Every issue, we invite artists, writers, DIYers and community members to offer a slice of their Zine Philosophy.
This edition is by members of Brown Recluse Zine Distro, a collectively run zine distro based around the Pacific Northwest. BRZD distributes work by and for Black, Indigenous, and POC zinesters. Check out brownreclusezinedistro.com
Redistribution is an everyday practice.
Since 2013, Brown Recluse Zine Distro has existed to uplift the work of QTBIPOC zine makers. Operating mostly in the Pacific Northwest and currently based on the Ohlone lands of the Chochenyo people, our collective members have traveled to zine fests, taught workshops, and made new affinities in communities all over. We would not exist without the incredible network of BIPOC who support the distro directly by helping out at events, packing orders, assembling zines, and creating our artwork.
Amidst the pandemic and uprisings for Black Liberation, we had to quickly pivot our collective practice. Three local Oakland print shops — Floss Editions, Irrelevant Press and Unity Press — stepped up, and reached out with offers of free printing for Black zine makers through our distro this past summer. Currently, with local copy shops out of the equation for most of our creators’ list, we are printing and assembling a great portion of the distro’s catalogue titles ourselves. We have no aspirations to become a press, but see this as an offer of resources at a time when copy shops are scarce.
While tabling events and zine fests, Brown Recluse has always offered pricing on a sliding scale that asks people to pay in accordance with their proximity to the experiences of the authors whose work they are buying. We do this to acknowledge the structural realities people live in and the complex impacts of the white gaze on Black and brown liberation movements. Prices in our store are for BIPOC only. We ask that white people and institutions add the “Sliding Scale” item to their cart before checkout when purchasing online. This adjustment pays for the distro’s overhead costs, and without these funds we are not able to operate or offer any forms of redistribution to our Black authors and Black trans/ queer people in need.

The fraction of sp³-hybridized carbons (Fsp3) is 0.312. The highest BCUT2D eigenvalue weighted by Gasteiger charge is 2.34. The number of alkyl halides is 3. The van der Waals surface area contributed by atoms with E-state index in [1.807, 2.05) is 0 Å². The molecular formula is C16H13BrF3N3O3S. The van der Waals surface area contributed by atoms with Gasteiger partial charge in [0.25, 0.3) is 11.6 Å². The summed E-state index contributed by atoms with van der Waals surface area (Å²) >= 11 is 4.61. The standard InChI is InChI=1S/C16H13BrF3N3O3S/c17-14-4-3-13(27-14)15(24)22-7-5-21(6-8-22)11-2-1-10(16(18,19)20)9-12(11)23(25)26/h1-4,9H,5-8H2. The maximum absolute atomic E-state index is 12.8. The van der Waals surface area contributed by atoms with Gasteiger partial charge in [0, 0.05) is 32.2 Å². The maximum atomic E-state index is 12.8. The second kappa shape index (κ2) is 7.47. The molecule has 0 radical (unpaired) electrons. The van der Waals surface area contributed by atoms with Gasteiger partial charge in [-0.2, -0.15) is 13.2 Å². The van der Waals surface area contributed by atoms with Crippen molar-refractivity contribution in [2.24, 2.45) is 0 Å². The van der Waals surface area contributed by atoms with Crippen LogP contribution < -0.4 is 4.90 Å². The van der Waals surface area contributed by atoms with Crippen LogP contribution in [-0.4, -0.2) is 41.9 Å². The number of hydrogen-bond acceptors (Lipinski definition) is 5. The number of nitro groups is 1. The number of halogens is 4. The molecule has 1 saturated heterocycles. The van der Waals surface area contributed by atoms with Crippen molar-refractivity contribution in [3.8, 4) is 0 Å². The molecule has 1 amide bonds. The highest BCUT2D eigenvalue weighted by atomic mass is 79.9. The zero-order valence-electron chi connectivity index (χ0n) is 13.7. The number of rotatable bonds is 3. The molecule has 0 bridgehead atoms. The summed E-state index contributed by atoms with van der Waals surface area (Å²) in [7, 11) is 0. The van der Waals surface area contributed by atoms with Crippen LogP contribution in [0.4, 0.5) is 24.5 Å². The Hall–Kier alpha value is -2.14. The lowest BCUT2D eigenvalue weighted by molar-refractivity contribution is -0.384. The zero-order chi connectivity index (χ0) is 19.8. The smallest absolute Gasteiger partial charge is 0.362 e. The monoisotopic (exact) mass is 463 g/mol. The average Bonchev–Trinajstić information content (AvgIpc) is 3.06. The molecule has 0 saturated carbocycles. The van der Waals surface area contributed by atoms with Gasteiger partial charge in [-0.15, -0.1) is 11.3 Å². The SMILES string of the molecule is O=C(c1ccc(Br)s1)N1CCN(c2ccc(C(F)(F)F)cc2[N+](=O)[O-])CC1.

We still operate like any small zine distro and do not pay ourselves for this work. The people we select to receive our profits are from our own communities. Before the pandemic, we had already been building these horizontal networks of care and mutual aid out of political conviction and survival. We don’t see ourselves as a mutual aid project, though. We just see this as the right thing to do as a profitable “small business” facilitated by non-Black people of colour.
We need to understand the power that people have to collectively create the future right here, in our immediate present.
We decided that all Black authors we distribute would receive 100% of the cover price sales for each of their zines. With this shift, our orders skyrocketed up 1000%. The material support for Black people, especially by white people, dwindled after the summer months gave way to election season. But redistribution efforts (not the same as reparations, which can only be given by the state) to individuals and collective mutual aid funds are not a fad or something to do on a whim, but everyday practice. We cannot wait on the state to give reparations for kidnapping Black people and stealing their livelihood over countless generations. We need to understand the power that people have to collectively create the future in our immediate present, especially individuals that benefit from it. We don’t see zines as a hobby but a way to exist, politically educate, and share experiences safely outside of law enforcement surveillance of social media and big tech shadow banning in a post FOSTA/SESTA-climate.
We hope that our authors and their offerings can be an inspiration to QTBIPOC who engage in autonomous forms of resistance and political education against the violence of capitalism, white supremacy, colonialism, patriarchy, and imperialism. That’s our mission, and we have no choice but to believe in it.